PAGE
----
Really. We need to get out of this town. It's a great town and all, but we're both feeling stifled, bored, and trapped. The fact that we're planning to leave the country soon is a good thing, because it's exactly the sort of change we need right now, but at the same time it means that we are stuck here for nine more months. I know, it's not that long, but it feels like it. I like Bellingham, and I like our friends here and everything, but we're both kinda working jobs that mean nothing to us and feeling like we're going nowhere. It's the whole "OK, I got the degree, so now what?" realization. And if it doesn't get any better than this, I swear I'll take out a post office somewhere. And I know that is a statement coming from a privileged silly girl who's never had it really hard, but honestly, I'm sick of feeling guilty about being privileged while I eat nothing but noodles and bread with peanut butter for a week because I can't afford groceries. We saw the movie Lost in Translation last night - it's truly excellent, I recommend it. I really resonated with both characters, and the director did a great job of using both actor's strengths to produce a really incredible movie about loneliness and being lost, without much "plot" in the traditional sense to distract from the emotions and the characters. I've never seen a movie with so many scenes of characters waiting, sitting, staring at the ceiling trying to sleep, but nothing much happening. And that's what made the movie. So, I guess the movie is what brought it all up, the feeling of needing to get on with things and DO something and go somewhere else. Honestly, I'm tired of living in college towns - I want to live in a city where there's a wider variety of people and everyone doesn't look and act the same. And I know that's a raging generalization and there are all different kinds of people here, but on the bus every morning, I swear there's fifty clones of the same girl and I am just going to punch her in the face if she says "omigod" one more time. I feel like I'm in high school again, listening to Rage Against the Machine in the parking lot before the bell rings and writing angry poems in assignment notebooks. OK, I'll shut up now.


and now for the weekend...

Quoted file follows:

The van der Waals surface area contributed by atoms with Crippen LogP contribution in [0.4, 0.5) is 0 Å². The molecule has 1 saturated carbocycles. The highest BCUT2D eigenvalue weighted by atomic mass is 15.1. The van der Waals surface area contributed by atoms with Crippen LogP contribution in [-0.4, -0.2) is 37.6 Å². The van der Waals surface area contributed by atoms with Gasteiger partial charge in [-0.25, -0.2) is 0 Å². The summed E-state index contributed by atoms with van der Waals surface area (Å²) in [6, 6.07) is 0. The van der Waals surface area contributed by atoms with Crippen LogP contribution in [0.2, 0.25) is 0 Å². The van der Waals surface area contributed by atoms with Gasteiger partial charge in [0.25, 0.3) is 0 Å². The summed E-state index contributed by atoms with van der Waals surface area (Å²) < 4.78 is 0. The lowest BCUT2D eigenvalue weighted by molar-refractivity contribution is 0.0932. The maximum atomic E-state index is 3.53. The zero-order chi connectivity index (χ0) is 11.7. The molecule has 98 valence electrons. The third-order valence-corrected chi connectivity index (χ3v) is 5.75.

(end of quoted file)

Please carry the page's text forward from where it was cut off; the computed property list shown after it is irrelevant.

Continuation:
This has been a really crazy week. I started teaching yoga classes at the university fitness center this week (they have a truly posh brand new facility) and while it's a lot of fun, it's also a lot of work for me to prepare a class at this point, since I'm pretty new to the whole thing. And at the first class (which seems to be all 18-20 yr olds) I seriously dated myself by referring to that Simon Says electronic game that was popular when I was a kid. These kids were born in '85 so it was kinda no longer cool when they were old enough to play it. Anyway, the lights and sounds lit up in a certain order and you had to imitate it - it was a memory game basically.

Also this week was the first Japanese class, and I'm so excited for this class. It's a community ed. class, so it's only one evening a week, but we covered a lot more than I thought we would, and I'm happy that it seems like it will be more comprehensive than I'd thought. The instructor is from Japan, although she moved here quite a long time ago, so I think she'll be a good resource for us as we get ready to go over there. She's really really nice. There are other people in the class who are moving to Japan for work, one person who visits there frequently, and then some business people who want to speak with Japanese clients better. Makes me feel better about our plans to go there with very minimal Japanese ability, esp. the comments from the girl who visited there about how it would be hard to find somewhere where no one speaks English. I'm sure that is where we will end up though! Also I don't want to be a pushy American wanting everyone to speak English to me - I wouldn't be going if I didn't want to learn the language. Things are coming together with the application stuff, and a prof. from the college I went to is going to help us with the apps. even though I never took Japanese from him (I took French in college - silly me!). Zut alors! Anyway, it's going to be a crazy fall and winter, and actually considering getting ready to leave in the spring, it's going to be a crazy next few years. It's good though, I've been kind of hibernating in a full-time job and not-much-else stasis for a while and it's really good to shake that up. The most exciting thing this week - today is payday so I get to finally fulfill my week-long craving for a bubble tea, my new addiction.